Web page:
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Central Texas volunteer firefighters respond to neighbor bankruptcy


CHALK BLUFF, Texas (KWTX) – Many local volunteer fire departments don’t just fight fires, they fight to survive.

After years of financial hardship, the Chalk Bluff volunteer firefighters were officially disbanded at midnight on Wednesday.

“Members of the Chalk Bluff Volunteer Fire Department decided by majority vote to go ahead with the disbandment of the organization and turn the response district over to Elm Mott Fire & Rescue,” Elm Mott Fire and Rescue Chief Casey Perry said in a letter to Residents of Chalk Bluff in mid-November.

The letter went on to say that effective December 1, Elm Mott Fire & Rescue would absorb their area of ​​coverage and now take their medical and fire calls.

“It’s getting difficult for these fire departments to keep a minimum budget, and Chalk Bluff, unfortunately, stumbled upon that,” Perry told KWTX on Tuesday. “The demand from the fire department far exceeds what it is capable of at this time. “

James Webb, deputy chief of operations at EMFR, is one of 23 volunteer firefighters in the department.

He says they are becoming volunteer firefighters, but the amount of help they will now have to provide is about to double.

“I’m excited but at the same time I’m nervous,” said Webb. “We take on a lot of responsibility.

EMFR is now doubling its area of ​​intervention.

The department was responsible for almost 20 square miles, however, it will now absorb the approximately 17 square miles owned by Chalk Bluff, giving it a coverage area of ​​over 36 square miles.

EMFR will also take over the Chalk Bluff station.

The Ministry will take on the additional responsibility with almost the same amount of resources it had before, as most of the Chalk Bluff legacy gear is not safe to use.

“On a staff level, we’ll see a bit of a growing challenge there, but a good majority of our members live in the Chalk Bluff area anyway,” Perry said. “By allowing us to set up a device and personnel at this station, it will probably reduce our response time by three to five minutes. “

Perry says the news of the change went well.

“It was very well received, the residents of Chalk Bluff were very supportive of the move,” said Perry.

McLennan County Commissioner for Enclosure 3 Will Jones describes how Chalk Bluff VFD got into this situation.

“It’s pretty complicated, but a few years ago the fire truck they bought through a loan from the SHU was seized, which resulted in them not being able to receive federal grants and funding. for the next several years, ”Jones said. . “Their fundraising has also declined. “

Jones believes taking over EMFR is the best option, but also warns of possible financial difficulties ahead for them.

“I think it’s good for the future for everyone,” Jones said. “But it’s going to be a lot of work for Elm Mott Fire, so we just have to try to support them as best we can.”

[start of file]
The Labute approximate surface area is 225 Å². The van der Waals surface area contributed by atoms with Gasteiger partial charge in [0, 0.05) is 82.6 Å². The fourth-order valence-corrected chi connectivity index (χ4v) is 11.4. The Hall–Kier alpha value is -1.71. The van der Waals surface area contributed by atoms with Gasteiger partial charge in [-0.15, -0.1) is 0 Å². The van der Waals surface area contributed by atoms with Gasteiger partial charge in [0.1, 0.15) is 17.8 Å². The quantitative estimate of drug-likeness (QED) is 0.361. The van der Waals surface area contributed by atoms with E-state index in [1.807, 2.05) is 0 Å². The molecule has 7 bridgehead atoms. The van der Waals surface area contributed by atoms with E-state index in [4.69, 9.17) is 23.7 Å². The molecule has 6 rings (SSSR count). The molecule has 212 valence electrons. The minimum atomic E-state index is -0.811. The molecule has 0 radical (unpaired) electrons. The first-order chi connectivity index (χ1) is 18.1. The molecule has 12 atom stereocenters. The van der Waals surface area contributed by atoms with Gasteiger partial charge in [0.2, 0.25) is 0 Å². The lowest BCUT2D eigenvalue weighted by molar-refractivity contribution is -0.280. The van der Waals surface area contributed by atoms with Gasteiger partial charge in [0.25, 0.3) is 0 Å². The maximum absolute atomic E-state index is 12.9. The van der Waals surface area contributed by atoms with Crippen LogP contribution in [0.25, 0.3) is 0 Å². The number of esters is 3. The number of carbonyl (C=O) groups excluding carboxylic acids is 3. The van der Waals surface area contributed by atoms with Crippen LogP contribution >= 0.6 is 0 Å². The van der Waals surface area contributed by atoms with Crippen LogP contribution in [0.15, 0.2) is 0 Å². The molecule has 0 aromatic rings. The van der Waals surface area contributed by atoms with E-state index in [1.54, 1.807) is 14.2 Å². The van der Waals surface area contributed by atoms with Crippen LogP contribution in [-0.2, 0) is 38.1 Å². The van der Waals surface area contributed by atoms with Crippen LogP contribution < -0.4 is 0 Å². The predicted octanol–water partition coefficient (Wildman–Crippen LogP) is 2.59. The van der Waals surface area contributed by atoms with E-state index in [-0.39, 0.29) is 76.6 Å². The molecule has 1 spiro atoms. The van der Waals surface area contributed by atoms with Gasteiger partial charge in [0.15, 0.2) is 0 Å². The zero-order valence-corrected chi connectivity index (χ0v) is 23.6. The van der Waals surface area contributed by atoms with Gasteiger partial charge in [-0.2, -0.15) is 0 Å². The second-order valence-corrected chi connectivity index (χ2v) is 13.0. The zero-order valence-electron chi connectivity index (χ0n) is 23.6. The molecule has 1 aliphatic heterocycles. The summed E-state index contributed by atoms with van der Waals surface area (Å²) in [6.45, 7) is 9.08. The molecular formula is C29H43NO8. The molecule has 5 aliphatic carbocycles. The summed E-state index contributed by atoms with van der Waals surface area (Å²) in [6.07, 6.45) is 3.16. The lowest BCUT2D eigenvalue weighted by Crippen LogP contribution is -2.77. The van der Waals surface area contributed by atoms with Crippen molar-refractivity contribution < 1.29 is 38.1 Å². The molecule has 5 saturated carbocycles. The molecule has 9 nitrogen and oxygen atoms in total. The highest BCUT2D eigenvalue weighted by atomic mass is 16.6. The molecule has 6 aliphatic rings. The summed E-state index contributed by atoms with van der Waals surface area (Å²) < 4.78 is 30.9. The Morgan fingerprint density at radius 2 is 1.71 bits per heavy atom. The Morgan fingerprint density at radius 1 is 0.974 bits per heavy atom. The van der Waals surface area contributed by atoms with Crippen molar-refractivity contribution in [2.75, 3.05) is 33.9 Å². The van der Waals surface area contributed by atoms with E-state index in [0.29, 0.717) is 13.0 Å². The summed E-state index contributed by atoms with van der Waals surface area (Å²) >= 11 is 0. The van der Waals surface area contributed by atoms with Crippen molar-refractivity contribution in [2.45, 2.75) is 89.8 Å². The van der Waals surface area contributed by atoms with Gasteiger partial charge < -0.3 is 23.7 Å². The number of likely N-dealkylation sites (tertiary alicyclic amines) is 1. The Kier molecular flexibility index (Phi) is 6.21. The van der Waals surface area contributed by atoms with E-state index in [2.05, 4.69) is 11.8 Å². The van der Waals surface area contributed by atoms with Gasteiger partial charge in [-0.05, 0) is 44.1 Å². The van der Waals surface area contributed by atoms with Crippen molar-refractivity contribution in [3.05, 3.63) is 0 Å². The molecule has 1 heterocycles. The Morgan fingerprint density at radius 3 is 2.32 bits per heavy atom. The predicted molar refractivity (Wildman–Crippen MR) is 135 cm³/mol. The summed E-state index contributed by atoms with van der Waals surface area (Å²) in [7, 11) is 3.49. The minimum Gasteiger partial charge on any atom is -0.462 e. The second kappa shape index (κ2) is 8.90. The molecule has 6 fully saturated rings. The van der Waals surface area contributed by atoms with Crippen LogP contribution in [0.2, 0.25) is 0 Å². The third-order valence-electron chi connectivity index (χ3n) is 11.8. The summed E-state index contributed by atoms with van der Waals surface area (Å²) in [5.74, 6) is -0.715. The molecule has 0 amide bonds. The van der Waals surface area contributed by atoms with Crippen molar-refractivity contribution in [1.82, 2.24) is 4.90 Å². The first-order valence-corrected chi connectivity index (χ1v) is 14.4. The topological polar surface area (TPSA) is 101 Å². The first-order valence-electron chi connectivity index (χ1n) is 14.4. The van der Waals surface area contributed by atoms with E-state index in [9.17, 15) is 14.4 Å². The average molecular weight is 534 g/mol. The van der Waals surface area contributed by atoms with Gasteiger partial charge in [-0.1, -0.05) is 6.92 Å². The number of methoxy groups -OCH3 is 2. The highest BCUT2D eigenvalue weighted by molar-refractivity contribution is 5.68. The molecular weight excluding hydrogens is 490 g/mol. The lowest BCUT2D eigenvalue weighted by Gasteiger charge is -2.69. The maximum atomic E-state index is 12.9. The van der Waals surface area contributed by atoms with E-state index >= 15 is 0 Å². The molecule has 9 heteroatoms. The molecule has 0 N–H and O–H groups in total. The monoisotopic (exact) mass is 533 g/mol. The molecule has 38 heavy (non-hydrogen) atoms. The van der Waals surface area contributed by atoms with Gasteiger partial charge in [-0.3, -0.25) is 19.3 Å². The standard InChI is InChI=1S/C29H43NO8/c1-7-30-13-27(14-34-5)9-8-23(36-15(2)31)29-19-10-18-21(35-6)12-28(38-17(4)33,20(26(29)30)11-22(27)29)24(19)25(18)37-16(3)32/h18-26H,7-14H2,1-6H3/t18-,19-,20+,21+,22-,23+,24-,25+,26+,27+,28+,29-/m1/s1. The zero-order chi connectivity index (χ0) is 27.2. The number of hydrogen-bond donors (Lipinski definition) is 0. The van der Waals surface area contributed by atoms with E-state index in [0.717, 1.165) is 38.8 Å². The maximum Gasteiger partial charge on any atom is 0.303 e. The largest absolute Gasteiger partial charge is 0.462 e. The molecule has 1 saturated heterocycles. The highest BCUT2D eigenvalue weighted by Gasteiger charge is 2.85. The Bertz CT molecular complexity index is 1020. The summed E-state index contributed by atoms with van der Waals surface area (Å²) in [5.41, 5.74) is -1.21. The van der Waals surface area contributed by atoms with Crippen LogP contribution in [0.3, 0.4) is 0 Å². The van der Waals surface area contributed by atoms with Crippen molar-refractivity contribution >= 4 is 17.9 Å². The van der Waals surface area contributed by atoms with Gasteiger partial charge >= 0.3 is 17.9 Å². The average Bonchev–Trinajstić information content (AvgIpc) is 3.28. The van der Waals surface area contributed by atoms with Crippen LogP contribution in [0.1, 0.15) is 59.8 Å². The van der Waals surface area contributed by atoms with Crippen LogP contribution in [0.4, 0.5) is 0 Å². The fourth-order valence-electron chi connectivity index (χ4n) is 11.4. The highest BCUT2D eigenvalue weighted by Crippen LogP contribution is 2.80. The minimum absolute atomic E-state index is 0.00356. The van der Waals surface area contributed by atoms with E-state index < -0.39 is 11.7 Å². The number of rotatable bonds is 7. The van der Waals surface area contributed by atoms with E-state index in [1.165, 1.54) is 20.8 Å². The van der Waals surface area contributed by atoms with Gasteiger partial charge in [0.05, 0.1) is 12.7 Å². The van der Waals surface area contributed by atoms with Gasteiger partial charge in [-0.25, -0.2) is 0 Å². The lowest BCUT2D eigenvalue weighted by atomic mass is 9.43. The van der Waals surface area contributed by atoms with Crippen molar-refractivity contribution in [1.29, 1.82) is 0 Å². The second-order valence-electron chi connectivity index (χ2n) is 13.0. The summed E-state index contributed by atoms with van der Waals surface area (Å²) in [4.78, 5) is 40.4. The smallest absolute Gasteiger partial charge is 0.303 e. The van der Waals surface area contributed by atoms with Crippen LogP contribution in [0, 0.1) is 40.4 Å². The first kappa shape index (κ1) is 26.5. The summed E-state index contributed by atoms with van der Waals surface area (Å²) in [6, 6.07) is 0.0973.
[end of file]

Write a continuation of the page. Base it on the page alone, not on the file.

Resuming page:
Each of McLennan County’s 14 Volunteer Fire Departments receives an annual stipend of $ 5,500.

It’s unclear if Elm Mott will receive Chalk Bluff’s share.

“That remains to be decided,” Jones said. “I have always advocated for more money for volunteer firefighters, we are doing it slowly but surely, and I will continue to advocate for them.”

Perry says they’re going to have to get creative to find additional funding.

“Just standard equipment on a fire apparatus, we added it the other day, you’re looking for almost $ 100,000 just for the standard equipment, not including the truck itself, so there goes. have a lot of grassroots effort on our side to bring this station up to what we think is a safety standard for the Chalk Bluff community, ”Perry said.

Perry and Webb urge people to donate or volunteer.

“We’re always looking for more staff, and you don’t have to be 6’3, 250 pounds, kicking doors and putting out fires: we need people to do it all, to help raise money, to fund, if you want to show up and sweep the floor, wash trucks … it comes in all shapes and sizes, ”said Webb. “Thanks to those who support us, everything counts, everything helps, we don’t have the privilege of keeping these trucks, because when the call goes down it’s ‘everyone on the bridge’ and you have to get there quickly , and the trucks take a beating, and it all costs money.

Perry says they are also looking for people with business acumen to fill the vacancies on their finance board as they work on acquiring new equipment because Chalk Bluff VFD had a limited device. to answer calls safely and quickly.

The acquired engines were built in the 1980s: one has a transmission leak, the other peaks at 15 miles per hour.

“We’re currently trying to acquire a new structural engine, when I say ‘new’ … the device is about 25 years old, and we’re just trying to put something into the Chalk Bluff community that will be viable and usable and will serve the community for years to come, ”said Perry.

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